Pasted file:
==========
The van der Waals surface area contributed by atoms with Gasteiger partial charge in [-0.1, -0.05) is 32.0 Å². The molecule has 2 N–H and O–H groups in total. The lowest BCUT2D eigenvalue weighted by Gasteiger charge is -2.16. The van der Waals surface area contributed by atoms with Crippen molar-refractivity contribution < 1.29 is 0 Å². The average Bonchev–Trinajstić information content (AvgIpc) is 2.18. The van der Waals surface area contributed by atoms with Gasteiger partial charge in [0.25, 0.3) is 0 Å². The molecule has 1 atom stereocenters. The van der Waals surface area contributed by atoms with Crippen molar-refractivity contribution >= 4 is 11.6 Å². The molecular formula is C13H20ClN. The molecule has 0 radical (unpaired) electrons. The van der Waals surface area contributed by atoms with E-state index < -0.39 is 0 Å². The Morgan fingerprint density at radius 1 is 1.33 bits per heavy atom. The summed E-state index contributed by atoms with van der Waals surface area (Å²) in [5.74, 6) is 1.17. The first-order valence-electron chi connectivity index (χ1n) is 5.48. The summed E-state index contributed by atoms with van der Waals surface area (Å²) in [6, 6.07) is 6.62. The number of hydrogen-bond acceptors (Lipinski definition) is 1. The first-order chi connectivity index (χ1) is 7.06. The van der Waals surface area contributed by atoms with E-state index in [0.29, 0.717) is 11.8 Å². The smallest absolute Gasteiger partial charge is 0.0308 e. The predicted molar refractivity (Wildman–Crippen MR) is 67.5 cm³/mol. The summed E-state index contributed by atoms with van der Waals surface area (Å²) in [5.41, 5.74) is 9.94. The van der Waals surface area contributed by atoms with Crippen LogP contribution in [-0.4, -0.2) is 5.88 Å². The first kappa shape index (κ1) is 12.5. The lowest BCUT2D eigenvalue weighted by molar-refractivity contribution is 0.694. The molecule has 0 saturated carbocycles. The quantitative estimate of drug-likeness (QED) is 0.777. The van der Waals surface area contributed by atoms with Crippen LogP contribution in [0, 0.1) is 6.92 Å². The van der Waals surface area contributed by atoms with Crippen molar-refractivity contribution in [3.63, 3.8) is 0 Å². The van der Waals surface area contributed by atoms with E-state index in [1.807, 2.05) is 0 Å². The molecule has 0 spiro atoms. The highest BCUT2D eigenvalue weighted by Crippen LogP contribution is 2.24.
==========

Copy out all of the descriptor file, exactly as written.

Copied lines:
The van der Waals surface area contributed by atoms with Gasteiger partial charge in [-0.1, -0.05) is 32.0 Å². The molecule has 2 N–H and O–H groups in total. The lowest BCUT2D eigenvalue weighted by Gasteiger charge is -2.16. The van der Waals surface area contributed by atoms with Crippen molar-refractivity contribution < 1.29 is 0 Å². The average Bonchev–Trinajstić information content (AvgIpc) is 2.18. The van der Waals surface area contributed by atoms with Gasteiger partial charge in [0.25, 0.3) is 0 Å². The molecule has 1 atom stereocenters. The van der Waals surface area contributed by atoms with Crippen molar-refractivity contribution >= 4 is 11.6 Å². The molecular formula is C13H20ClN. The molecule has 0 radical (unpaired) electrons. The van der Waals surface area contributed by atoms with E-state index < -0.39 is 0 Å². The Morgan fingerprint density at radius 1 is 1.33 bits per heavy atom. The summed E-state index contributed by atoms with van der Waals surface area (Å²) in [5.74, 6) is 1.17. The first-order valence-electron chi connectivity index (χ1n) is 5.48. The summed E-state index contributed by atoms with van der Waals surface area (Å²) in [6, 6.07) is 6.62. The number of hydrogen-bond acceptors (Lipinski definition) is 1. The first-order chi connectivity index (χ1) is 7.06. The van der Waals surface area contributed by atoms with E-state index in [0.29, 0.717) is 11.8 Å². The smallest absolute Gasteiger partial charge is 0.0308 e. The predicted molar refractivity (Wildman–Crippen MR) is 67.5 cm³/mol. The summed E-state index contributed by atoms with van der Waals surface area (Å²) in [5.41, 5.74) is 9.94. The van der Waals surface area contributed by atoms with Crippen LogP contribution in [-0.4, -0.2) is 5.88 Å². The first kappa shape index (κ1) is 12.5. The lowest BCUT2D eigenvalue weighted by molar-refractivity contribution is 0.694. The molecule has 0 saturated carbocycles. The quantitative estimate of drug-likeness (QED) is 0.777. The van der Waals surface area contributed by atoms with Crippen LogP contribution in [0, 0.1) is 6.92 Å². The van der Waals surface area contributed by atoms with Crippen molar-refractivity contribution in [3.63, 3.8) is 0 Å². The van der Waals surface area contributed by atoms with E-state index in [1.807, 2.05) is 0 Å². The molecule has 0 spiro atoms. The highest BCUT2D eigenvalue weighted by Crippen LogP contribution is 2.24.